New Zealand was delivered a Prime Minister in waiting this week, in the form of Jacinda Ardern. The unassuming battler from Murupara was announced as the uncontested new leader of the Labour Party, stepping into shoes that realistically haven't been adequately filled since they were worn by the formidable Right Honourable Helen Clark.

I should begin by disclosing that Jacinda is my friend. But that's not why I stand in her corner, cheering her on. I believe that she is absolutely ready to be Prime Minister. I believe she's the right Prime Minister for the time.

Why? She is a big-picture thinker; intelligent and well informed, with strong views about the kind of country New Zealand should be - namely, one where everyone has a fair chance to make a go of things. A nation where kids have roofs over their heads (and not the roofs of cars) and families can afford the basics they need to live with a basic level of dignity.

That's not the New Zealand we have now.


I believe she's the one to change that. As she's ably demonstrated in response to some of the more sexist questions she's faced this week, she's not afraid of a challenge. She's quite capable of standing up for what she believes in, fielding tough lines of inquiry and putting people in their place when they step out of line. Always with a respectful firmness that implies finality.

Jacinda is not the kind of person who tramples over anyone standing in her way to get what she wants. Her aspiration has always been to be the Minister for Children, not the Prime Minister. Now that PM has become a possibility, however, it seems she's exactly where she should be. In Jacinda, New Zealand would find a Prime Minister who stands up for what is right and honourable, who listens and cares, topped with a considerable dose of charisma.

She's quick to humour. She possesses the kind of wry wit that makes you snort unexpectedly into your glass. Next to the straight-laced Bill English, she may as well be a stand-up comedian. Commentators like Mike Hosking will of course splutter that people should vote for policy over personality, but just as John Key was known as the kind of guy you'd like to have a beer with - a factor that had quite a bit to do with his electoral success - Jacinda is the kind of woman you just can't help liking.

She's given the Left its mojo back, as evidenced by the more than $300,000 in donations that poured into the Labour Party coffers in the 48 hours after she became leader. Everyday Kiwis have reached into their pockets to hand over hard-earned cash because she's given them someone to believe in.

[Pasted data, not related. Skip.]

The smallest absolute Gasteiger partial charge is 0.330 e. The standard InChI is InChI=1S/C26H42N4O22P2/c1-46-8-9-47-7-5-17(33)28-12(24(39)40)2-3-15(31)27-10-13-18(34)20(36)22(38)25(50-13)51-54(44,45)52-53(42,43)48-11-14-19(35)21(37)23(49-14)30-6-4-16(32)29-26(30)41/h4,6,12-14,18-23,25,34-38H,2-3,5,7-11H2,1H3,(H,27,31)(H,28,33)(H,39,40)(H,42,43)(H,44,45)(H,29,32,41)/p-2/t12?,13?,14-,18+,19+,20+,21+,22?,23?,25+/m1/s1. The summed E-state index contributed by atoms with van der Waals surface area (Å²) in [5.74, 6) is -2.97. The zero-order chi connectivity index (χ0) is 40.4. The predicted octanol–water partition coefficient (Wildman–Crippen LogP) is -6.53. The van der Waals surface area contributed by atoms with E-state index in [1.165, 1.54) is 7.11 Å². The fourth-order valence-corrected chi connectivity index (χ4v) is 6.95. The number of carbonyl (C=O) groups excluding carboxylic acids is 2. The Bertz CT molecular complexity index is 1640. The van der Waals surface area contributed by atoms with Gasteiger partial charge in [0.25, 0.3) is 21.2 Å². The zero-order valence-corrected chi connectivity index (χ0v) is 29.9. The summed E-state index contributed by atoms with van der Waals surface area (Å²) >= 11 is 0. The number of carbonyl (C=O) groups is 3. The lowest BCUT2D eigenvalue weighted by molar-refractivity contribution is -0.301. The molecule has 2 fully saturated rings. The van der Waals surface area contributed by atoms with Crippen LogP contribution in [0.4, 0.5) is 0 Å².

As for her flaws? She's frustratingly well-read, which makes it difficult to win a debate against her. She's also 37, which some will see as a flaw, but I beg to differ. After all, generations of older leaders have done a great job of near destroying the planet.

And as for whether she plans to have babies ...

Sorry, I had to pause for a moment there to forcibly stop my eyeballs from careering wildly about in my skull, so overworked has my eye-roll reflex been this week.

Leaving aside for a second the completely inappropriate, sexist and, as the Human Rights Commission pointed out, illegal nature of the question, the thing that has been entirely lost in the maddening debate over Jacinda's uterus is that a significant percentage of the population the Prime Minister is elected to represent gestate and give birth to children. A large number of them have done so while being required to be superwomen at home and at work.


When Jesse Mulligan and Mark Richardson spouted questions that were surely transported via timewarp from the 1970s, I thought of my own mother. As the owner of a small business, she was back at work two days after I was born. Kiwi women have been having babies and keeping the economy running throughout history.

When Bill English ran for Prime Minister last time, with "six kids under 16", was the media concerned? No. Because they automatically assumed that his wife (a successful GP in her own right) would take care of them. I shouldn't have to point out that any hypothetical baby of Jacinda's would have another parent.

The only relevant point in this frustrating conversation is the rather obvious fact that work structures were built by men for men and as a result often make life difficult for working mothers. To which I'd say that the more leaders who understand this conundrum, the better. Maybe, if enough women rise to positions of power, we may finally be able to update and refresh stale old systems that don't serve our modern society anymore.

But enough about reproduction.

What we should instead be focusing on is the fact that for the first time in three terms, politics just became exciting. Labour is in with a chance. A thoroughly modern leader has emerged to tackle our modern challenges, in a world that demands forward thinking and new ideas.

The decisions Jacinda makes will be informed by the likelihood that she will live to see the impact they'll have. She has no ego. She understands and excites young voters, who make up a significant portion of the "missing million". She has conviction - as she demonstrated when she left the Mormon Church over an unresolvable impasse about LGBTQ+ rights. She's from both rural and urban New Zealand. She has a strong Maori deputy leader beside her. She's got energy, passion, and people relate to her.

She's also had more years of Parliamentary experience than John Key and David Lange had when they became Prime Ministers.

I've no doubt that she is ready. The question is whether Aotearoa is ready to embrace the future.